FS: Maintenance work has been an ongoing challenge since Parks Canada took ownership of Ruby's Place. Dawson, like much of northern Canada, is built on permafrost, meaning the ground is permanently frozen, at least, it's supposed to be.

    SB: So permafrost is ground which largely remains frozen over time. As the climate has changed, we have started to see a number of different effects. Temperatures are becoming warmer, and the condition of the permafrost is of concern because as temperature rises, the ground is not able to stay frozen in the same way or for as long.

    FS: A building with a shifting foundation isn't likely to stay standing in the long run, so in 2018 Parks Canada began a conservation project to mitigate the issues caused by thawing permafrost.

    Ruby's Place was temporarily moved, and the wood foundation was replaced by piles, a network of posts drilled deep into the ground to the bedrock below. The permafrost layer will move and shift with time, but the bedrock should be a solid anchor.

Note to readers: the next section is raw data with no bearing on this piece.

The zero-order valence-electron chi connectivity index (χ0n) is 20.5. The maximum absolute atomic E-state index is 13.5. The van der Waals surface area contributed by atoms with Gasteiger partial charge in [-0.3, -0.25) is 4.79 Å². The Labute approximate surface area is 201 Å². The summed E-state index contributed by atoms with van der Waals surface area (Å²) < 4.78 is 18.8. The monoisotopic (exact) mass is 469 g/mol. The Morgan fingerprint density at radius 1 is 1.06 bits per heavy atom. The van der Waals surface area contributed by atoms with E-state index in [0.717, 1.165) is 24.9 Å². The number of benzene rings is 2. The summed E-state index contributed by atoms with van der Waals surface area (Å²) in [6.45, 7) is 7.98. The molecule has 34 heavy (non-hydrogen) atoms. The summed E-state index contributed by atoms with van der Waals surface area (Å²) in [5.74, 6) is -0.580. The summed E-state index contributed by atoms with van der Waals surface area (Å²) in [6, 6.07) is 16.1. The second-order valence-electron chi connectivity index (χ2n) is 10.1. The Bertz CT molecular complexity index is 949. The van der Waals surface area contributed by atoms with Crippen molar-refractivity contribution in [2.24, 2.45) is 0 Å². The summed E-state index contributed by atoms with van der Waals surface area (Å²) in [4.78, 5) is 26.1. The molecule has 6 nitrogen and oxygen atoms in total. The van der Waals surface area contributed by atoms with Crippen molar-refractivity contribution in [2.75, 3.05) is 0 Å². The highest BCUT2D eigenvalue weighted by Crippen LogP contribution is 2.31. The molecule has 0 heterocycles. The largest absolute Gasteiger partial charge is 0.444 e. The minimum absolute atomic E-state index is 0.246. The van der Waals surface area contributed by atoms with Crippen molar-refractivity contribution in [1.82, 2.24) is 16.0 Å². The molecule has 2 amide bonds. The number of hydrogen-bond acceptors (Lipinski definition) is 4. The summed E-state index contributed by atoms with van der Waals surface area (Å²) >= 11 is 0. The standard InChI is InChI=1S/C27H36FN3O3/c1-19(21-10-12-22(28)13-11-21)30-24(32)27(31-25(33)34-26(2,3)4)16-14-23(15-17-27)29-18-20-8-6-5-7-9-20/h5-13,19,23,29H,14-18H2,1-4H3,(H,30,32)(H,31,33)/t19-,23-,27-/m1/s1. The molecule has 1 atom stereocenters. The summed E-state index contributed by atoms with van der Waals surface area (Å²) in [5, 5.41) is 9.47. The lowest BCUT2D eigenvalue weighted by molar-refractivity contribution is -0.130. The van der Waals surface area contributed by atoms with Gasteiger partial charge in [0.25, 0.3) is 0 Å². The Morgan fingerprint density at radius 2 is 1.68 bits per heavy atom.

During this conservation work, several items were found in the walls of the building, including the dress we mentioned earlier, and a newspaper, a 1906 edition of the San Francisco Examiner. It could be a remnant of Ruby's time in San Francisco, or possibly the reading material from one of the women, but in a way, it's a fitting homage to the sensationalist journalism that kicked off the stampede to Dawson in the first place.

    Voice Actor: Sacks of gold from the Klondike!

    FS: Today, the exterior of Ruby's Place looks much like it did in its golden years, only lifted a few extra feet off the ground, with a new staircase to mask the piles. It's not open for visitors, but there is a large window display that tells the illustrious story of the site.

    Ruby's Place and the legacy of Ruby Scott continue to shine in Dawson.

    KR: I think it's really important to preserve Ruby's Place because it speaks to a kind of work that was always present in Dawson, that was female dominated and mostly female run. And there are so few records of these women who worked as sex workers. And Ruby's is one place where we can experience a little bit of their story, even if they didn't leave a lot of records behind.